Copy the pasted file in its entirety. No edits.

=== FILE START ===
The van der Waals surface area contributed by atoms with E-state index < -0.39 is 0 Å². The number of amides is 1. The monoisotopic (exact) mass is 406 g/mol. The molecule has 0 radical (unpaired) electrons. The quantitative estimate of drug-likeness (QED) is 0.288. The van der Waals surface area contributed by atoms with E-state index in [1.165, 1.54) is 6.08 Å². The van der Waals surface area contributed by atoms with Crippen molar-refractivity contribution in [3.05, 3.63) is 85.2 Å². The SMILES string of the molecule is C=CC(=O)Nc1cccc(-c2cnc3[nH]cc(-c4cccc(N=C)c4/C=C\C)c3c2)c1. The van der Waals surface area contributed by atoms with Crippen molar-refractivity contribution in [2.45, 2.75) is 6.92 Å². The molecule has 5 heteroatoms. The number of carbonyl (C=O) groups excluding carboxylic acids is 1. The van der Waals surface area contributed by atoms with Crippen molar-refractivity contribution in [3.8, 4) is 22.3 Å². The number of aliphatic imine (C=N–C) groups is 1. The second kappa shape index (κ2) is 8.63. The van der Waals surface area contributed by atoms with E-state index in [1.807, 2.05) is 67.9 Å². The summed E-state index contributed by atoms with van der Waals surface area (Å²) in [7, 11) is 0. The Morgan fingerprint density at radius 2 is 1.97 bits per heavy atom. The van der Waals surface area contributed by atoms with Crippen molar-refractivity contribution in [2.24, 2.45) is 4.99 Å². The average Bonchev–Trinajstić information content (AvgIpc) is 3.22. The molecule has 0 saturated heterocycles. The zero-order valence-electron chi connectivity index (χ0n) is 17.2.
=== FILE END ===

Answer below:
The van der Waals surface area contributed by atoms with E-state index < -0.39 is 0 Å². The number of amides is 1. The monoisotopic (exact) mass is 406 g/mol. The molecule has 0 radical (unpaired) electrons. The quantitative estimate of drug-likeness (QED) is 0.288. The van der Waals surface area contributed by atoms with E-state index in [1.165, 1.54) is 6.08 Å². The van der Waals surface area contributed by atoms with Crippen molar-refractivity contribution in [3.05, 3.63) is 85.2 Å². The SMILES string of the molecule is C=CC(=O)Nc1cccc(-c2cnc3[nH]cc(-c4cccc(N=C)c4/C=C\C)c3c2)c1. The van der Waals surface area contributed by atoms with Crippen molar-refractivity contribution in [2.45, 2.75) is 6.92 Å². The molecule has 5 heteroatoms. The number of carbonyl (C=O) groups excluding carboxylic acids is 1. The van der Waals surface area contributed by atoms with Crippen molar-refractivity contribution in [3.8, 4) is 22.3 Å². The number of aliphatic imine (C=N–C) groups is 1. The second kappa shape index (κ2) is 8.63. The van der Waals surface area contributed by atoms with E-state index in [1.807, 2.05) is 67.9 Å². The summed E-state index contributed by atoms with van der Waals surface area (Å²) in [7, 11) is 0. The Morgan fingerprint density at radius 2 is 1.97 bits per heavy atom. The van der Waals surface area contributed by atoms with Crippen molar-refractivity contribution in [2.24, 2.45) is 4.99 Å². The average Bonchev–Trinajstić information content (AvgIpc) is 3.22. The molecule has 0 saturated heterocycles. The zero-order valence-electron chi connectivity index (χ0n) is 17.2.